Review: 'Jersey Boys'
Plot: How a group of small-time hoods from New Jersey became Frankie Valli and The Four Seasons. Rated R for language.
Bottom line: Clint Eastwood's version of the buoyant Broadway musical doesn't hit the same high notes, but it's a must-see for fans of Valli and the early pop era.
Cast: John Lloyd Young, Vincent Piazza, Erich Bergen, Renée Marino
'Jersey Boys' review: Clint Eastwood film is must-see for Frankie Valli fans
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There are two reasons that Broadway's "Jersey Boys" has been selling out shows since 2005. One is a treasure trove of still-golden hits by Frankie Valli and the Four Seasons, who straddled doo-wop, rock and disco with "Sherry," "Walk Like a Man," "Can't Take My Eyes Off of You" and many others during the 1960s and '70s. The other reason is the fascinating, little-known story of how this chart-topping group couldn't escape its New Jersey mob ties even at the height of its success.
Clint Eastwood's adaptation re-creates "Jersey Boys" almost note for note and line for line, right down to the characters who step out of the action to address the audience. Several Broadway cast members make their film debuts to fine effect, and the movie is filled with in-the-studio details that will thrill fans of the early pop era. The play's buoyant energy and poignant nostalgia, however, are somehow missing.
There are glimmers, mostly from Vincent Piazza, a swaggering, soulful actor (HBO's "Boardwalk Empire") who plays Tommy DeVito, a small-time criminal and band leader. It's DeVito who taps Valli (a very good John Lloyd Young, who won a Tony for the role on Broadway) for his soaring, gender-bending falsetto. Also reprising their stage roles are Michael Lomenda as bassist Nick Massi, and Erich Bergen as the uptight but brilliant songwriter Bob Gaudio, whose yearning chords turned Valli's voice into a pop Stradivarius. Christopher Walken cakewalks as the avuncular mobster Gyp DeCarlo, who repeatedly bails the band out of hot water.
At its best, "Jersey Boys" moves and grooves like a musical "Goodfellas," but it can also be as exasperating as a scratched-up LP. Just when it finds its rhythm, it misses a beat. The dialogue that sounded so sharp on the stage now sounds, well, stagy, while the dramatic scenes (Renée Marino and Freya Tingley play Valli's wife and daughter) feel obligatory.
Eastwood's approach falls somewhere between Rob Marshall's splashy "Chicago" and Taylor Hackford's formulaic "Ray," and the result is an unconvincing air of half-reality. The story is still compelling, though, and so are all those songs.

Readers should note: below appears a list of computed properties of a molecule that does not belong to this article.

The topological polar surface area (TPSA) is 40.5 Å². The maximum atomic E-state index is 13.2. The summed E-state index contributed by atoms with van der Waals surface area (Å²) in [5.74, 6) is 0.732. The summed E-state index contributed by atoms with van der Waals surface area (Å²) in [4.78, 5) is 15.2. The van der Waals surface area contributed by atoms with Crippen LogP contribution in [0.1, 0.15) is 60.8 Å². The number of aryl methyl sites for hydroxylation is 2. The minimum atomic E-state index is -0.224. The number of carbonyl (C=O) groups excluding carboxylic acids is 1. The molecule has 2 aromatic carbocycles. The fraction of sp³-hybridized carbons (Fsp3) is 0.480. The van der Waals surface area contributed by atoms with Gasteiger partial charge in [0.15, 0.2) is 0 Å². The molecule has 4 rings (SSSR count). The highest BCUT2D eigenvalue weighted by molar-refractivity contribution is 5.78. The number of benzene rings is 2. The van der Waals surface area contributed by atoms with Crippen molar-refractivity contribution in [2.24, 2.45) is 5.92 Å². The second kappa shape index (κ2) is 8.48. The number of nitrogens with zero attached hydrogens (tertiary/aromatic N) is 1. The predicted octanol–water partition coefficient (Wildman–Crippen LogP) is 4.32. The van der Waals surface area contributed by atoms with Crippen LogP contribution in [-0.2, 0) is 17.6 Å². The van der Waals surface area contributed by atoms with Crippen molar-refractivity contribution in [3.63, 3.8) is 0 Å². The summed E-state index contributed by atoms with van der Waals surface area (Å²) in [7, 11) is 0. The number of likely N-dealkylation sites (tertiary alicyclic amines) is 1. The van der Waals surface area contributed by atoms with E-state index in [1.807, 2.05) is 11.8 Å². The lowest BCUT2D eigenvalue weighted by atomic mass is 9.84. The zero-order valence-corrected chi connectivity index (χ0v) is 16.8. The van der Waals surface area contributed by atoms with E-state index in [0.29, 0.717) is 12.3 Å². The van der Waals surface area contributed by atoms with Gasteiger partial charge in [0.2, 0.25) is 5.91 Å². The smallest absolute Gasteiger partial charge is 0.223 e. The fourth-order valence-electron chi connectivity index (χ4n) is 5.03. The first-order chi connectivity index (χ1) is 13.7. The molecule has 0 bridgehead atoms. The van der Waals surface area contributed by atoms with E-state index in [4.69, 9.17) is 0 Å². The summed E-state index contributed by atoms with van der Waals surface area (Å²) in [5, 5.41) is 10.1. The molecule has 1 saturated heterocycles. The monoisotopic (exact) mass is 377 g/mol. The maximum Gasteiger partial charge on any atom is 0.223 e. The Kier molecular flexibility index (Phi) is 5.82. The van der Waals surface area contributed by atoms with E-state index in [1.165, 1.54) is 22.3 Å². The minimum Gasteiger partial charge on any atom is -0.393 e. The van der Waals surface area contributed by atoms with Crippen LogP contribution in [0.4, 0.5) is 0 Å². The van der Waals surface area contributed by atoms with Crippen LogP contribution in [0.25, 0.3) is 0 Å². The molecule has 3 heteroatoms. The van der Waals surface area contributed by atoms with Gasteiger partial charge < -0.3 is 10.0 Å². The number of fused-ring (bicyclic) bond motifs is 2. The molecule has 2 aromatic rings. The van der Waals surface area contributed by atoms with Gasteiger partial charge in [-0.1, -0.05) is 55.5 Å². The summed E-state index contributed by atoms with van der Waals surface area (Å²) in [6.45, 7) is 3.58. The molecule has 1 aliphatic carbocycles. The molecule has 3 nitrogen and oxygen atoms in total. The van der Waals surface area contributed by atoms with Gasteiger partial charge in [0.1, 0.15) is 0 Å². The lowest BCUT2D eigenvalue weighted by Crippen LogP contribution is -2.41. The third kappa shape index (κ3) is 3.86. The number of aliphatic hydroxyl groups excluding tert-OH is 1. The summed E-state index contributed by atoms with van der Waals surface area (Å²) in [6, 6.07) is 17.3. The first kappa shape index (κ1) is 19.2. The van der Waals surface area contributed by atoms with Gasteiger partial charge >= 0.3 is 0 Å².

PLOT How a group of small-time hoods from New Jersey became Frankie Valli and The Four Seasons
RATING R (language throughout)
CAST John Lloyd Young, Vincent Piazza, Erich Bergen, Renée Marino
BOTTOM LINE Clint Eastwood's version of the buoyant Broadway musical doesn't hit the same high notes, but it's a must-see for fans of Valli and the early pop era.
FOUR SEASONS SONGS INSPIRE THESE 4 FILMS
"Jersey Boys" isn't the first big-screen moment for the Four Seasons -- perhaps you've forgotten their rendition of "Dawn" in the 1965 musical wipeout "Beach Ball." Though the group's film career never took off, their name and songs have been the inspiration for some inspired -- and insipid -- movies.
SHERRYBABY (2006) -- Critics praised Maggie Gyllenhaal's performance as a drug addict trying to mend her self-destructive ways and her relationship with her young daughter.
BIG GIRLS DON'T CRY . . . THEY GET EVEN (1992) -- Fed up with her dysfunctional family, a teenager (Hillary Wolf) runs away. It takes her 90 minutes to figure out they're no worse than everyone else's family. The movie was co-written by Mark Goddard of TV's "Lost in Space," but that didn't make it out of this world.
WALK LIKE A MAN (1987) -- Howie Mandel starred in this dog as a bozo named Bobo, who was raised by wolves as a child and then reunited with his human family as an adult.
THE FOUR SEASONS (1981) -- It's no day at the beach for three middle-age couples, including Carol Burnett and writer-director Alan Alda, who vacation together in spring, summer, fall and, finally, winter -- though not late December back in '63.
-- Daniel Bubbeo